Libraries in the Age of iPads

If everyone owned an iPad would we need libraries?  Don’t get me wrong, I’m not advocating the demolition of libraries, but with the advent of the internet and ebooks talk about the death of newspapers, magazines and books get more common every year.  If we don’t need those physical objects anymore, why do we need a building and institution to maintain them?  Think about it.  If books, magazines and newspapers disappear from our houses and move into Kindles, Nooks, and iPads, why would we go to the library?  Why would we go to bookstores, new or used? 

Modern libraries are about more than books, patrons also check out movies, audiobooks, music, and periodicals.  But all of those media types are now available on the iPad.  I know older people who grew up with libraries will immediate protest, but remember, us older folk are a dying breed and the up and coming generations are gadget afflicted.

Libraries used to be storehouses of knowledge and librarians worked to collect and preserve the printed word.  That’s still true of academic libraries, but public libraries have moved into an era of supplying what their patrons want, so as soon as a book is ignored for a specific period of time, it gets jettisoned from the collection.  Most people think of libraries as free books, free movies, free music albums, and free magazines and newspapers.  I think a lot of people think we should have libraries to provide a cultural outlet for the poor.  But the internet provides more free stuff to read and watch.

The death of libraries is pretty much unthinkable now, but don’t be surprise when city bean counters start making suggestions about closing them.  I grew up  loving libraries, and even worked in public and academic libraries.  They don’t seem as crowded with patrons as they used be.  I hardly go to the library anymore myself, not since the internet.  I saw the video of Steve Jobs presenting the iPad and showing off its ebook features and it struck me that devices like the iPad will be the library of the future.  When I was growing up futurists would talk about having a handheld device with the Library of Congress in it.  We’re getting spookily close, aren’t we?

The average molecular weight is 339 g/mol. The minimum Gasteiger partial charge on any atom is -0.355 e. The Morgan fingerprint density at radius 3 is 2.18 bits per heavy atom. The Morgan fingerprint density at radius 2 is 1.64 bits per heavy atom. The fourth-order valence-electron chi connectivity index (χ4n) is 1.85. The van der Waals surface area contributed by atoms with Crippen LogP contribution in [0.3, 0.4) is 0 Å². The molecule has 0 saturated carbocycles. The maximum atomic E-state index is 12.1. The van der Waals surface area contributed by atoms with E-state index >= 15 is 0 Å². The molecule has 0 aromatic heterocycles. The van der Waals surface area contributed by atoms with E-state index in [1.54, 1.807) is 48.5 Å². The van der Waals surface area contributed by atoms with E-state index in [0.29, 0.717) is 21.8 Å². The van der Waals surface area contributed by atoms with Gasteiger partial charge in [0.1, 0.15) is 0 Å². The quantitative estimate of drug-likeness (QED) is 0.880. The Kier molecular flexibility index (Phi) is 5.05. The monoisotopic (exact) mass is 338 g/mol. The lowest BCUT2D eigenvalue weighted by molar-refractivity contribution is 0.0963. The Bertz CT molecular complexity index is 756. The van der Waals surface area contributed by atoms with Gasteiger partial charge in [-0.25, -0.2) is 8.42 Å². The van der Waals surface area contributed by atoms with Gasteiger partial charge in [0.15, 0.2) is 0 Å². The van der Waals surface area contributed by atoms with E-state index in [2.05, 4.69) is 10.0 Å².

The book is evolving too.  When it escapes the limitation of the page, adding multimedia and hypertext the book will no longer fit on a library shelf.  Printed books, newspapers and magazines might become extinct, but imagine what will replace them.  There is no reason to make a distinction between newspapers and magazines anymore.  That might become true for books and novels too.  Newspapers used to be frequently published information printed on cheap paper.  Magazines and journals had longer periods between publication and were printed on better paper, suitable for long term storage in libraries. 

The electronic page is not limited by time, paper quality or cost of printing.  Newspapers and magazines use to be text plus photographs.  Electronic publication is text plus photographs, video, sound recording, animation and other multimedia.  Go look at the iPad video and tell me if kids will even want to go to the library or read books and magazines.  And what about you?


I like the name iPad, just one vowel different from the iPod, but many of my friends have expressed a dislike for the name, and some of my women friends tell me the name brings up bad connotations with them.  I think Steve Jobs should have named it the iLibrary.

JWH – 1/28/10

12 thoughts on “Libraries in the Age of iPads”

    1. John, I don’t expect the iPad to become the world standard either. I expect HP, Sony, Toshiba, Asus, Acer and all the others PC makers to come up with competing solutions that are cheaper and more compatible with Windows.

      I’ve often wished I could hold my LCD display in my lap and read the web while sitting in my La-Z-Boy. I’ve had a number of ebook readers over the years but they were only good for fiction. Having a high rez OLED touchscreen to hold in the lap is a good solution for now. I expect future tech will improve on the display technology too. Future iPads will need to be shatterproof. I’ve seen a lot of smashed iPhone screens.

      The iPad isn’t that revolutionary. It’s just a computer for lazy butts who want to read and surf the web while sitting in a comfortable chair, lying in the bed or reclined on the couch.

  1. I have an iTouch, and since many of the iPad’s features are similar, I’ll wait for the next generation to come out. (Also want to see them include Flash and apps for Hulu and NetFlix.)
    I did blog about the eReader feature today. I think it will have a big impact on books/

    1. I’m wondering what watching movies and tv shows will be like while holding the screen in my lap? Steve Jobs must hate Flash because he wanted Quicktime to be the standard everyone uses. He needs to give up, even though the latest Quicktime looks fantastic embedded into a web page.